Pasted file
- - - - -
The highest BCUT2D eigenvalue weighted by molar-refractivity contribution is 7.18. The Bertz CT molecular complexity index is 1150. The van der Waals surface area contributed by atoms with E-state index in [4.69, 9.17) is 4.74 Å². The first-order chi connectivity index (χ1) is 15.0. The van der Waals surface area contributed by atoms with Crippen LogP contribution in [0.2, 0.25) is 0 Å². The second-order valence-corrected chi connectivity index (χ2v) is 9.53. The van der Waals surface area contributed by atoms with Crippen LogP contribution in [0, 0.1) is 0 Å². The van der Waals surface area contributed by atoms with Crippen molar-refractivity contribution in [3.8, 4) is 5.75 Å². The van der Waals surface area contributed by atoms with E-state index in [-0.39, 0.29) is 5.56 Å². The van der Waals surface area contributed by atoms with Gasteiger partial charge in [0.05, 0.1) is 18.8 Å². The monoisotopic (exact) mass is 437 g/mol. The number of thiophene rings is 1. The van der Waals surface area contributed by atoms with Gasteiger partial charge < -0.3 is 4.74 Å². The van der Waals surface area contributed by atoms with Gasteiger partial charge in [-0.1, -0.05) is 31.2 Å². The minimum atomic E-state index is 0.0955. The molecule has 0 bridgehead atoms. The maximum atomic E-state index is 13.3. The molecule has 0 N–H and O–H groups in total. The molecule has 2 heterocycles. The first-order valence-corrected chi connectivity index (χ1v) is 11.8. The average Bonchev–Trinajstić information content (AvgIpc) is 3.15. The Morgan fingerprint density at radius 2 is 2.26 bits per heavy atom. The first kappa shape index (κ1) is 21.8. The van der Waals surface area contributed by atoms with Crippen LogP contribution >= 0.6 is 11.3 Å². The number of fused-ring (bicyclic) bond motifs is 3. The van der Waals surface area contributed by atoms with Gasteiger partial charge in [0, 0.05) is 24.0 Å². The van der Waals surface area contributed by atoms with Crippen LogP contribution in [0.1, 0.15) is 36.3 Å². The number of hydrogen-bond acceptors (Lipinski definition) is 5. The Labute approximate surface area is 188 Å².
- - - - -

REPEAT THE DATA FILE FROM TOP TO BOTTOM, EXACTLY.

The highest BCUT2D eigenvalue weighted by molar-refractivity contribution is 7.18. The Bertz CT molecular complexity index is 1150. The van der Waals surface area contributed by atoms with E-state index in [4.69, 9.17) is 4.74 Å². The first-order chi connectivity index (χ1) is 15.0. The van der Waals surface area contributed by atoms with Crippen LogP contribution in [0.2, 0.25) is 0 Å². The second-order valence-corrected chi connectivity index (χ2v) is 9.53. The van der Waals surface area contributed by atoms with Crippen LogP contribution in [0, 0.1) is 0 Å². The van der Waals surface area contributed by atoms with Crippen molar-refractivity contribution in [3.8, 4) is 5.75 Å². The van der Waals surface area contributed by atoms with E-state index in [-0.39, 0.29) is 5.56 Å². The van der Waals surface area contributed by atoms with Gasteiger partial charge in [0.05, 0.1) is 18.8 Å². The monoisotopic (exact) mass is 437 g/mol. The number of thiophene rings is 1. The van der Waals surface area contributed by atoms with Gasteiger partial charge < -0.3 is 4.74 Å². The van der Waals surface area contributed by atoms with Gasteiger partial charge in [-0.1, -0.05) is 31.2 Å². The minimum atomic E-state index is 0.0955. The molecule has 0 bridgehead atoms. The maximum atomic E-state index is 13.3. The molecule has 0 N–H and O–H groups in total. The molecule has 2 heterocycles. The first-order valence-corrected chi connectivity index (χ1v) is 11.8. The average Bonchev–Trinajstić information content (AvgIpc) is 3.15. The Morgan fingerprint density at radius 2 is 2.26 bits per heavy atom. The first kappa shape index (κ1) is 21.8. The van der Waals surface area contributed by atoms with Crippen LogP contribution >= 0.6 is 11.3 Å². The number of fused-ring (bicyclic) bond motifs is 3. The van der Waals surface area contributed by atoms with Gasteiger partial charge in [0, 0.05) is 24.0 Å². The van der Waals surface area contributed by atoms with Crippen LogP contribution in [0.1, 0.15) is 36.3 Å². The number of hydrogen-bond acceptors (Lipinski definition) is 5. The Labute approximate surface area is 188 Å².